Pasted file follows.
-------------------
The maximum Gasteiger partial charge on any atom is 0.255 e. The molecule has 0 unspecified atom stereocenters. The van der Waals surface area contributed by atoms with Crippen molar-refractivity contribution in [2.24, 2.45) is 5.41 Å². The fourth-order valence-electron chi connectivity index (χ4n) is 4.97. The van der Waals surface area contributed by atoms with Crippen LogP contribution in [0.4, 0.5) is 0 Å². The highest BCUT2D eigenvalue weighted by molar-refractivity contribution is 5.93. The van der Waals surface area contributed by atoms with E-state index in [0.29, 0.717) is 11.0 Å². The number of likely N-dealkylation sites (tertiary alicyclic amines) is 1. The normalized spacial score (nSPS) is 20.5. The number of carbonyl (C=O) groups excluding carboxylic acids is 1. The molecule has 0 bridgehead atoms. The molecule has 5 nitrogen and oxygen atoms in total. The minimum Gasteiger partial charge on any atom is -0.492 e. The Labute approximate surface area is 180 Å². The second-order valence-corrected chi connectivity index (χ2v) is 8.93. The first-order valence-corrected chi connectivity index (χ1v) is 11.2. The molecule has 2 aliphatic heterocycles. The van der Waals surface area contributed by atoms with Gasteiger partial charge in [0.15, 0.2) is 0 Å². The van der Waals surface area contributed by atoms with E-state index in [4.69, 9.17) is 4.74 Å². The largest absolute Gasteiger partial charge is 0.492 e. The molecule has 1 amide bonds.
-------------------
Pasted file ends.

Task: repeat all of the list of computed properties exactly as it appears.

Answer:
The maximum Gasteiger partial charge on any atom is 0.255 e. The molecule has 0 unspecified atom stereocenters. The van der Waals surface area contributed by atoms with Crippen molar-refractivity contribution in [2.24, 2.45) is 5.41 Å². The fourth-order valence-electron chi connectivity index (χ4n) is 4.97. The van der Waals surface area contributed by atoms with Crippen LogP contribution in [0.4, 0.5) is 0 Å². The highest BCUT2D eigenvalue weighted by molar-refractivity contribution is 5.93. The van der Waals surface area contributed by atoms with E-state index in [0.29, 0.717) is 11.0 Å². The number of likely N-dealkylation sites (tertiary alicyclic amines) is 1. The normalized spacial score (nSPS) is 20.5. The number of carbonyl (C=O) groups excluding carboxylic acids is 1. The molecule has 0 bridgehead atoms. The molecule has 5 nitrogen and oxygen atoms in total. The minimum Gasteiger partial charge on any atom is -0.492 e. The Labute approximate surface area is 180 Å². The second-order valence-corrected chi connectivity index (χ2v) is 8.93. The first-order valence-corrected chi connectivity index (χ1v) is 11.2. The molecule has 2 aliphatic heterocycles. The van der Waals surface area contributed by atoms with Gasteiger partial charge in [0.15, 0.2) is 0 Å². The van der Waals surface area contributed by atoms with E-state index in [4.69, 9.17) is 4.74 Å². The largest absolute Gasteiger partial charge is 0.492 e. The molecule has 1 amide bonds.